16. Election Day Part I: All the planning, spinning and hard work come own to one day as the Santos and Vinick camps crunch numbers and try not to panic. As the polls start to close, Annabeth reports to Leo.
17. Election Day Part II: "He died, Josh." The loss of Leo McGarry stuns the Santos and Vinick campaigns, the White House and the voters as the election comes down to the wire.
18. Requiem: Old faces and new - political honchos and helpers, power brokers and those who've been broken - come together for Leo's funeral. And Santos may involve himself in the Speaker's race, despite Josh's advice.
19. Transition: Thousands of jobs to fill. Transition time sends Josh into interview overdrive...and may mark a transition in his personal life, too. Plus: Santos involves himself in the Kazakhstan situation before he takes office.
20.The Last Hurrah: While Matt and Helen Santos deal with setting up a new government (and a new household), Arnold Vinick considers another run at the White House. Then he receives a call from Santos.
21. Institutional Memory: Is there life after the White House? C.J., Will, Kate and more ponder their futures - professional and personal. And C.J. weighs asking President Bartlet about a pardon for Toby.
22. Tomorrow: Inauguration Day. As the Santos team prepares to take power, Bartlet bids his staff goodbye, reflects on eight turbulent years and makes a final Presidential decision.


The video in this release is given in an enhanced anamorphic widescreen color format. The picture quality is quite good. It suffers from a slight grain, but detail remains to be sharp and clear. However, there are some occasional moments when the picture suffers compression artifacts. This is a rare occurrence, but it does happen.

The audio track in this release is in English Dolby digital stereo. Overall, the sound quality is very good, providing an audible and clean audio track. Like most TV on DVD releases the majority of the audio track is spoken dialogue and sounds rather flat. However, music does sound very rich and vibrant.

This release also has subtitles in the French and Spanish languages. The release also has support for closed captioning.

For extras, there are two featurettes. I was disappointed with them. Both cover different aspects of behind the scenes and interviews dealing with the live telecast episode "The Debate". While the featurettes are decent, I was disappointed it was the only focus of the extras. Considering this is the seventh and final season of the series, I would have appreciated cast and crew interviews/commentaries talking about this being the end of The West Wing, their experiences, opinions about the final season's direction, etc.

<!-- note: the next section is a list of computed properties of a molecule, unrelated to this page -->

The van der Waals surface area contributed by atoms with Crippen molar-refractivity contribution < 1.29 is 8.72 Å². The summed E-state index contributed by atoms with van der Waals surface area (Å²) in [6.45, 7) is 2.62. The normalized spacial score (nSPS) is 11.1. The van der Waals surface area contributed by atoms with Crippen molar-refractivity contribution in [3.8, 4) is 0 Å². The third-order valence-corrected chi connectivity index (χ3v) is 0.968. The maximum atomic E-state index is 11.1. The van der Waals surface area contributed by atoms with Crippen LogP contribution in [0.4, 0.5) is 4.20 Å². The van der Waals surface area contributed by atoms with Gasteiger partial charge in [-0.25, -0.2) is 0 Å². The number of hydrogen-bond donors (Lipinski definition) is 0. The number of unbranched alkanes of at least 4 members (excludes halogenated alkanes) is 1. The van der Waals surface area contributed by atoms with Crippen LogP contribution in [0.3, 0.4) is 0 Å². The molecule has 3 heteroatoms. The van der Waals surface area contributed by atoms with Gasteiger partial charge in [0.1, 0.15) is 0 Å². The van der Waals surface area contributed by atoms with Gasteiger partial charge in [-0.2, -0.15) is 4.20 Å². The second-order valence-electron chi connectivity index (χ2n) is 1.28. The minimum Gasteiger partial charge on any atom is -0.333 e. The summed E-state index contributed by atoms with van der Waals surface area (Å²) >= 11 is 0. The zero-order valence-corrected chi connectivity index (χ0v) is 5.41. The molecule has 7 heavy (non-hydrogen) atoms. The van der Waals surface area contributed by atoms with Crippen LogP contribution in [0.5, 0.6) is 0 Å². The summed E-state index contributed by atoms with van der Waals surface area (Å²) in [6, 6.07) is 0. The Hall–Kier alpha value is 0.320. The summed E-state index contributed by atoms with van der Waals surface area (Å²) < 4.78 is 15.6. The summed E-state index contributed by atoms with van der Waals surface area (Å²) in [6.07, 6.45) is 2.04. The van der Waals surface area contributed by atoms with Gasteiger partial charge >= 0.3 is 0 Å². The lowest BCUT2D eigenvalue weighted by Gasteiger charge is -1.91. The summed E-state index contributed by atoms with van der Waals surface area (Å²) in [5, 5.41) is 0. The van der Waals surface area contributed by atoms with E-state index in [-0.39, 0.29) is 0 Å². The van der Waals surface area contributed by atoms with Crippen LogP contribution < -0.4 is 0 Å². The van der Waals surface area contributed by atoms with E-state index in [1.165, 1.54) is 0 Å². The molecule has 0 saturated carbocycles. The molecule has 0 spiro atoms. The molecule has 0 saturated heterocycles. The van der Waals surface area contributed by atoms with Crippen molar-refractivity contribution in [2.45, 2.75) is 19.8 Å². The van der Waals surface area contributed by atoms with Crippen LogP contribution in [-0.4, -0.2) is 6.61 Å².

Live From The Director's Chair: A Multiangle View From The Truck's The Director Calls The Live Debate Episode (50:40) is a long extra. It has two video windows, one of "The Debate" episode and another on the crew running the episode from the director's point of view. The idea is to show how the camera angles are changed, cutting to commercials, and other things to provide a perspective of directing a live telecast. For the first few minutes, it is a pretty interesting behind the scenes look at the show's special episode. However, it gets boring fast because the individuals involved do not really do much. John Wells snaps his fingers (indicating camera angle change) over and over again. But other than that, nothing much happens. There is no interaction, interview, or commentary to make watching it more than a couple minutes worth it.

Countdown To West Wing Live: Anatomy Of The Debate (Episode 7) (25:17) is a long featurette that is all about "The Debate" episode. The participants of the episode talk about their experiences in preparation for "The Debate". The reason there is so much interest in this episode is that it was a live telecast. The specific details include writing prep, practice sessions (rehearsals), set design and construction, technical aspects, and more. It stars John Wells, Jimmy Smits, Alan Alda, Lawrence O'Donnell Jr., Alex Graves, Ron Silver, Forrest Sawyer, Michael Hissrich, Christopher Misiano, Tom Park, Eric Wilker, Chris Nushawg, Kenneth Hardy, Scott, DeShields, Keith Winikoff, Chad Persons, and Debbie Williams.

Final Thoughts:
The seventh season of The West Wing is much different than past seasons. The 2006 presidential campaign was introduced as a storyline in season six and in this season the majority of episodes deal with it--Santos and Vinick facing off. This story was interesting and entertaining, but it lacked the same punch the stories inside the White House provided. While this season was not my favorite, it is still a lot better than most of the stuff out there. It provides a great deal of drama, engaging storylines, and much more.